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3.05  ·  Rating details ·  40 ratings  ·  9 reviews
Danny McBride is not the coolest kid in school, not in his wildest dreams. And if the other kids knew he spent his Saturday nights playing Parcheesi with his mom and working on a city made of Lego, he'd be even less cool. Danny wants more than anything to be popular. He creates a fictional British rocker named James and befriends him publicly online, hoping his make-believ ...more
Paperback, 114 pages
Published March 1st 2013 by Orca Book Publishers
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3.05  · 
Rating details
 ·  40 ratings  ·  9 reviews

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Nov 27, 2013 rated it liked it
Shelves: ya, orca, read-2013
This ho-lo Orca Currents title about teen use and misuse of technology will draw students in but the dialogue left me wanting. Danny is a lonely young man whose social life consists of Parcheesi games with his mom. He makes a fictitious FaceSpace teen but Danny's leap in popularity due to his friending of the fictitious boy does not last. The annoyance of reading about FaceSpace (a combination of Facebook and MySpace?) carried with me through the entire book and the ending was not difficult to g ...more
Mar 24, 2013 rated it did not like it
Pro: it doesn't end in the obvious 'social media is daaaangerous' after-school special.

Con: The closest thing to a conclusion this book has is 'did you know that jerk's parents are getting divorced and they both hate him' and nothing more.

Bonus: Everybody knows Lego's for babies and they certainly never released a dolphin piece.
Ana Ros
Aug 19, 2015 rated it it was ok
Face Space Review

I found Face Space a little patchy because nothing interesting happened along the book. There were some parts that I really enjoyed but there were others that I was about to fall asleep. I think that Face Space was written for ten year old kids and not for teenagers. This story takes place in a small town in the United States.

The protagonist of the novel is called Danny McBride and he is in his years of high school. He has never been popular in school. Well, the truth is that h
Mar 25, 2014 rated it it was ok
Shelves: juvenile
One of the Orca Currents series of books that deal with issues faced by kids nowadays this one was, like a few of the others, kind of lacking.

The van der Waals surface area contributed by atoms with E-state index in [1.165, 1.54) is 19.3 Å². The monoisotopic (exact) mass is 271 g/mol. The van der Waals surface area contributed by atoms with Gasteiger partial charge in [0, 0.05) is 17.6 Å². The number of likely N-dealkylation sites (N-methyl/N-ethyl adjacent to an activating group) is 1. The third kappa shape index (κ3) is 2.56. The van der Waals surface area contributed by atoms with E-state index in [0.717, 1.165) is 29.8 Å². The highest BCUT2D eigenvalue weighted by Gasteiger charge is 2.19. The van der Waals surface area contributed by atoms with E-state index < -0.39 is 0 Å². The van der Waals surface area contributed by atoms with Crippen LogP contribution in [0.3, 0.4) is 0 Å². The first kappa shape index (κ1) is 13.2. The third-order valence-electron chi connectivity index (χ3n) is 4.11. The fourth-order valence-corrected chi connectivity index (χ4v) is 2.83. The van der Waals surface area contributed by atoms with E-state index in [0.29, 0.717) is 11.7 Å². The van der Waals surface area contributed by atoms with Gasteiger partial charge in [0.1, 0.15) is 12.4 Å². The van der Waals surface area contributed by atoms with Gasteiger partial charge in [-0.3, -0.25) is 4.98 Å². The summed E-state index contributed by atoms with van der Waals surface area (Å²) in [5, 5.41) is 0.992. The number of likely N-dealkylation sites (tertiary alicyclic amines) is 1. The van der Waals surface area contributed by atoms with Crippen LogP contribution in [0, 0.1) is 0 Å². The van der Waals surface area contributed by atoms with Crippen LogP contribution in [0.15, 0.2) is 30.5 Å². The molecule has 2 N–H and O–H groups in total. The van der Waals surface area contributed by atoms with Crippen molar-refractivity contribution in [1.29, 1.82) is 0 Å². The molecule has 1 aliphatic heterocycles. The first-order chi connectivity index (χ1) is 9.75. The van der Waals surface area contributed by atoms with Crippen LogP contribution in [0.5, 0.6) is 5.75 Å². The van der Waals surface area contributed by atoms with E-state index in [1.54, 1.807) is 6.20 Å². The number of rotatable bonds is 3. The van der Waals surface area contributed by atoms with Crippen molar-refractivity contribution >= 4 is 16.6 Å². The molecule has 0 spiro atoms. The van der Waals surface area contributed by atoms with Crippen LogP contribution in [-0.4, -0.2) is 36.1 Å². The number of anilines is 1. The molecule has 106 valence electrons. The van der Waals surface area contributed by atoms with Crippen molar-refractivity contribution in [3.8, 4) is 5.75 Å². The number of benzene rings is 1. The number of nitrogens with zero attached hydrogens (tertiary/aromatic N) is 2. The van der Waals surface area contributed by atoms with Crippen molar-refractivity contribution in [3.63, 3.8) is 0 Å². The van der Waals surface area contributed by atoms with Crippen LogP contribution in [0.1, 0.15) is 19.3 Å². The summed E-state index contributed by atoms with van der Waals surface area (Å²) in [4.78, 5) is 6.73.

Not much character development, the dialogue was iffy and there was not much of a resolution at the end. Danny is a somewhat unpopular kid who feels left out of all the fun that his classmates talk about on the social media site FaceSpace. So he creates a fictitious "cool" friend thinking that THAT friendship will be the thing that springboards him into po
Brenda Kahn
Mar 18, 2013 rated it did not like it
I go into these books aimed at struggling/ reluctant readers with certain expectations. I expect that character development will suffer at the expense of action. But I do expect a certain consistency and believability. For example, first the older brother is home from college on break, then suddenly home from college all the time, as well as being unrealistically involved. The thread of lies the mc was spinning was intriguing and what made me pick up the book to begin with; the resolution? Not s ...more
Jul 06, 2014 rated it it was ok

Great topic. Less than great execution. The fake profile that was made and the supporting characters reaction to it was not realistic. Also, the lesson was learned to easily and with very light consequences. The ending was too abrupt. As a tea hong tool for the reader, watching an episode to MTV's show Catfish would provide a much better understanding of the affects and consequences of fake profiles for the creator and viewers.
Feb 03, 2017 rated it really liked it
Shelves: kids-books
The slang is awkward (and dated), and it's hard to believe that kids wouldn't immediately peg the fake Facebook guy as a fake. But this is worth reading for the low-key and kind reaction of the main character's friends, who are a tolerant bunch, willing to forgive him for having given in to the impulse to lie.
Feb 09, 2015 rated it it was ok
Shelves: students
prettyyyy dorky slang for a teenager
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Apr 18, 2013 rated it did not like it
Shelves: middle-grade
Read for review.
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Originally from Gabriola Island, Adrian Chamberlain has written about arts and entertainment for the Times Colonist since 1987. His Backstage column appears each Saturday. As well, he writes a column for the Sunday books pages. Before coming to Victoria, he was an arts writer for the Winnipeg Free Press.

Chamberlain has won three B.C. Newspaper Awards for arts writing. In his spare time, he plays k
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